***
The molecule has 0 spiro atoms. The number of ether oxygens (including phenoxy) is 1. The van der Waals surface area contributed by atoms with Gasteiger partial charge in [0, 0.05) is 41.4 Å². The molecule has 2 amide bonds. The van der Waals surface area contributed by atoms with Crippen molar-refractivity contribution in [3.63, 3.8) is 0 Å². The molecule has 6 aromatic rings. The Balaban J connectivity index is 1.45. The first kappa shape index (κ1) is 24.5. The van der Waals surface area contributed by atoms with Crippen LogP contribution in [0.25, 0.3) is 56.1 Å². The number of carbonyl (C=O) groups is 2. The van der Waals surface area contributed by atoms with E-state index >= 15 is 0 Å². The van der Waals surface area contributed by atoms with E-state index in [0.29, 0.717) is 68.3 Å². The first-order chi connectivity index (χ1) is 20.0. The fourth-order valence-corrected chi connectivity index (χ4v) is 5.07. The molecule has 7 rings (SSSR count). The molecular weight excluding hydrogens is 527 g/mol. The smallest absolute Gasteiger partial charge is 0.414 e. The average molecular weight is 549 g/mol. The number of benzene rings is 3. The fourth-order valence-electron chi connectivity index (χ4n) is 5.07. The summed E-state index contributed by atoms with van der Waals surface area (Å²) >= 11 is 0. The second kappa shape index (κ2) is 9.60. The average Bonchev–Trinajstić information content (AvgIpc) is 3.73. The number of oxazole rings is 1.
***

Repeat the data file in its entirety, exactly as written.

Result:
The molecule has 0 spiro atoms. The number of ether oxygens (including phenoxy) is 1. The van der Waals surface area contributed by atoms with Gasteiger partial charge in [0, 0.05) is 41.4 Å². The molecule has 2 amide bonds. The van der Waals surface area contributed by atoms with Crippen molar-refractivity contribution in [3.63, 3.8) is 0 Å². The molecule has 6 aromatic rings. The Balaban J connectivity index is 1.45. The first kappa shape index (κ1) is 24.5. The van der Waals surface area contributed by atoms with Crippen LogP contribution in [0.25, 0.3) is 56.1 Å². The number of carbonyl (C=O) groups is 2. The van der Waals surface area contributed by atoms with E-state index >= 15 is 0 Å². The van der Waals surface area contributed by atoms with E-state index in [0.29, 0.717) is 68.3 Å². The first-order chi connectivity index (χ1) is 20.0. The fourth-order valence-corrected chi connectivity index (χ4v) is 5.07. The molecule has 7 rings (SSSR count). The molecular weight excluding hydrogens is 527 g/mol. The smallest absolute Gasteiger partial charge is 0.414 e. The average molecular weight is 549 g/mol. The number of benzene rings is 3. The fourth-order valence-electron chi connectivity index (χ4n) is 5.07. The summed E-state index contributed by atoms with van der Waals surface area (Å²) >= 11 is 0. The second kappa shape index (κ2) is 9.60. The average Bonchev–Trinajstić information content (AvgIpc) is 3.73. The number of oxazole rings is 1.